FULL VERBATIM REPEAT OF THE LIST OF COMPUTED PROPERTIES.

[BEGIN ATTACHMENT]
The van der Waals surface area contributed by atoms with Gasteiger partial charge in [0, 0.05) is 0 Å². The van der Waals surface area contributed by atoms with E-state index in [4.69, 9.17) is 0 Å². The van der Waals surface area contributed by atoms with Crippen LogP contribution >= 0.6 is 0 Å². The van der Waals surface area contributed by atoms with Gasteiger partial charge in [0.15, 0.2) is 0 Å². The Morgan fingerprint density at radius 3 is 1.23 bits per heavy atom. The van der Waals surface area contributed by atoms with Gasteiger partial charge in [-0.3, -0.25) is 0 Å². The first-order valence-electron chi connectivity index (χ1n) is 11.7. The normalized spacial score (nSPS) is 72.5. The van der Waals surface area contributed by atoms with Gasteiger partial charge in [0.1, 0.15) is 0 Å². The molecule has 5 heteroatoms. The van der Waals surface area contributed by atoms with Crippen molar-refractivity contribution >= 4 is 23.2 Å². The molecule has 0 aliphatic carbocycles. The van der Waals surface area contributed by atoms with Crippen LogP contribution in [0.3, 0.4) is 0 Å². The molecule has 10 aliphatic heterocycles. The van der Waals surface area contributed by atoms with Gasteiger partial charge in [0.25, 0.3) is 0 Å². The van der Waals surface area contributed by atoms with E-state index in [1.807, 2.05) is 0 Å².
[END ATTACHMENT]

The van der Waals surface area contributed by atoms with Gasteiger partial charge in [0, 0.05) is 0 Å². The van der Waals surface area contributed by atoms with E-state index in [4.69, 9.17) is 0 Å². The van der Waals surface area contributed by atoms with Crippen LogP contribution >= 0.6 is 0 Å². The van der Waals surface area contributed by atoms with Gasteiger partial charge in [0.15, 0.2) is 0 Å². The Morgan fingerprint density at radius 3 is 1.23 bits per heavy atom. The van der Waals surface area contributed by atoms with Gasteiger partial charge in [-0.3, -0.25) is 0 Å². The first-order valence-electron chi connectivity index (χ1n) is 11.7. The normalized spacial score (nSPS) is 72.5. The van der Waals surface area contributed by atoms with Gasteiger partial charge in [0.1, 0.15) is 0 Å². The molecule has 5 heteroatoms. The van der Waals surface area contributed by atoms with Crippen molar-refractivity contribution >= 4 is 23.2 Å². The molecule has 0 aliphatic carbocycles. The van der Waals surface area contributed by atoms with Crippen LogP contribution in [0.3, 0.4) is 0 Å². The molecule has 10 aliphatic heterocycles. The van der Waals surface area contributed by atoms with Gasteiger partial charge in [0.25, 0.3) is 0 Å². The van der Waals surface area contributed by atoms with E-state index in [1.807, 2.05) is 0 Å².